CF Industries (NYSE:CF), the largest producer of nitrogen fertilizers in North America, reported better-than-expected quarterly results. The company reported 4Q13 adjusted EPS of $5.04, above consensus estimates of $4.49. The headline EPS of $5.71 was adjusted for a $0.60 per share gain from natural gas derivatives and a $0.07 per share gain from FX.
Better-than-expected nitrogen sales volumes of ammonia, urea, and UAN largely drove the beat, with CF citing export sales opportunities as a driver of higher shipments. This is an encouraging sign of the company’s ability to place tons in the most opportune market available, even if those markets are offshore. Tony Will, CF’s CEO, said in a comment last month that he considers CF not a North American nitrogen producer but a global producer advantaged by its asset base located in the low-cost region of North America. CF’s quarterly results are a proof of its global reach.
Natural Gas Hedges a Positive
Investors were pleasantly surprised by CF’s 1H14 natural gas hedging. CF has locked in attractive hedges covering much of the company’s 1H14 needs in the mid-$3.50 range. This is in comparison to 1Q14 natural gas prices, which are tracking closer to $4.76/mmbtu on average. Investors were fearing increase in input costs due to extreme weather throughout the U.S., but it turns out natural gas headwinds are not as strong as feared. Although it was unlikely that elevated natural gas prices would have persisted throughout 2014, the locked prices are even below market expectations, setting up for a potential cost tailwind.
CF also bought back more shares in 4Q13 than expected. The company offers one of the best cash deployment optionality in chemicals sector. CF repurchased 1.5 million shares for $338 million in 4Q13 and now has $1.4 billion left on its current $3.0 billion authorization. The company is expected to complete this authorization in 2014, and should continue to buy back shares at a solid pace into 2015 thanks to $1.0 billion of after-tax proceeds from the phosphate sale and an expected debt raise, which should bring leverage closer to CF’s 2.0-2.5x mid-cycle target.
Orica Agreement Another Step to De-risk Nitrogen Business
CF also recently announced that it had entered into a long-term ammonium nitrate (AN) supply agreement with Orica International (MKTS:OCLDY.PK), an Australian explosives and chemical producer, and Nelson Brothers LLC, a joint venture between Orica and the mining explosives company Nelson Brothers Inc. Under the terms of the agreement, CF will supply Orica 700,000-800,000 tons of AN annually from its Yazoo City plant for 10 years starting in 2017. Product pricing under the agreement will be tied to natural gas, providing CF a defined margin.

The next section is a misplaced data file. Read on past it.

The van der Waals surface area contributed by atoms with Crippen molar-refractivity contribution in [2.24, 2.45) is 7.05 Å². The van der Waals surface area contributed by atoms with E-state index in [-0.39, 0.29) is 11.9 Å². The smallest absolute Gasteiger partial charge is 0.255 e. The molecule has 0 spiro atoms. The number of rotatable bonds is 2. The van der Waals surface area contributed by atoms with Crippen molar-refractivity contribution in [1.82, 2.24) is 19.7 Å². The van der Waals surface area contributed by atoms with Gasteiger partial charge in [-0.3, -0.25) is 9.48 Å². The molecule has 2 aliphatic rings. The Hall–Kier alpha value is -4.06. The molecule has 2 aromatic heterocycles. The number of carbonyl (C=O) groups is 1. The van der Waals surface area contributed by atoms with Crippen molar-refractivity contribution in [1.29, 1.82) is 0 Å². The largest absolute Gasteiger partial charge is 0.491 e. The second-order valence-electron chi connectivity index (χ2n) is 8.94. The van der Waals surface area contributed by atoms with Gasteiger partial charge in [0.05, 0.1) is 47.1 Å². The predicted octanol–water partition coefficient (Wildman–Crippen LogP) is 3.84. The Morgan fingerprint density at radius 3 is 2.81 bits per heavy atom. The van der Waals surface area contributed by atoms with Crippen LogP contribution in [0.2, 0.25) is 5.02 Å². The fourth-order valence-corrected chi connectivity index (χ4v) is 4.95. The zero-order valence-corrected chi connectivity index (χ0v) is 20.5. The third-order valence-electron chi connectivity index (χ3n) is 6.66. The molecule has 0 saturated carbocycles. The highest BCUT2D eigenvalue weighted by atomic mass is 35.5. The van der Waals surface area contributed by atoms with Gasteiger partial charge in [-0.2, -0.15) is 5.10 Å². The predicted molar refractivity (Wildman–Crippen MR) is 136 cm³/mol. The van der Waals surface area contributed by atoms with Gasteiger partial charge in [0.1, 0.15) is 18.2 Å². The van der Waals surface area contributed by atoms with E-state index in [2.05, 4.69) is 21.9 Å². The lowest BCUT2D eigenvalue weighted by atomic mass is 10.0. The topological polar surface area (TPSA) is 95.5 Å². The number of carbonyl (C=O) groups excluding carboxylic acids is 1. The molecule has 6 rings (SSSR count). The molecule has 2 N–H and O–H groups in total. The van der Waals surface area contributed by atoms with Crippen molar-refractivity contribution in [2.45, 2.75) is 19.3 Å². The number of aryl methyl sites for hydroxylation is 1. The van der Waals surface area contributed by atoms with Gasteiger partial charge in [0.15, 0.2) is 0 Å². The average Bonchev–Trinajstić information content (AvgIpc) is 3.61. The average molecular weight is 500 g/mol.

The AN will be sourced from the company’s Yazoo City complex, which has annual gross ammonia capacity of 560,000 tons, AN capacity of 1.075 million tons, and also produces some UAN and urea. Starting this year CF will invest ~$65 million at its Yazoo City plant to increase loading and production capacity. As mentioned earlier, the contract runs for 10 years, however, Orica has the option to renew for another 5 years at the end of the term.
We believe the proposed supply agreement is a positive for CF, as it provides a more stable future margin. It is important to note here that Orica was already an existing CF customer; however, the new supply agreement roughly doubles CF’s existing sales to Orica at similar cost-plus economics. The Orica agreement follows the 15-year, natural gas-linked ammonia supply agreement CF made with Mosaic (NYSE:MOS) as part of the sale of CF’s phosphate business announced in October 2013. While maintaining the ability to capture high margins from the company’s competitive position in the agricultural fertilizer market, these agreements will allow the company to further establish baseline level of earnings from industrial sales of nitrogen.
We have a buy rating on CF. The company has laid out a very straightforward formula to grow cash flow per share by allocating capital in economically profitable ways, while also aggressively reducing the share count. We believe the current year remains the trough year for CF’s earnings and the market is beginning to give the company credit for this, as well as for increased transparency from a capital and corporate structure perspective.
The 4Q results also highlighted the strength of CF’s sales and marketing/distribution systems and export capabilities out of its Donaldsonville plant. Given the low import levels in the near term, the U.S. urea/UAN fundamentals should also remain healthy through the spring. CF is an advantaged nitrogen producer and a beneficiary of a long-term trend for low North American energy costs. The company is also positioning itself as a pure play nitrogen producer in its efforts to attract more of a traditional long-term shareholder base.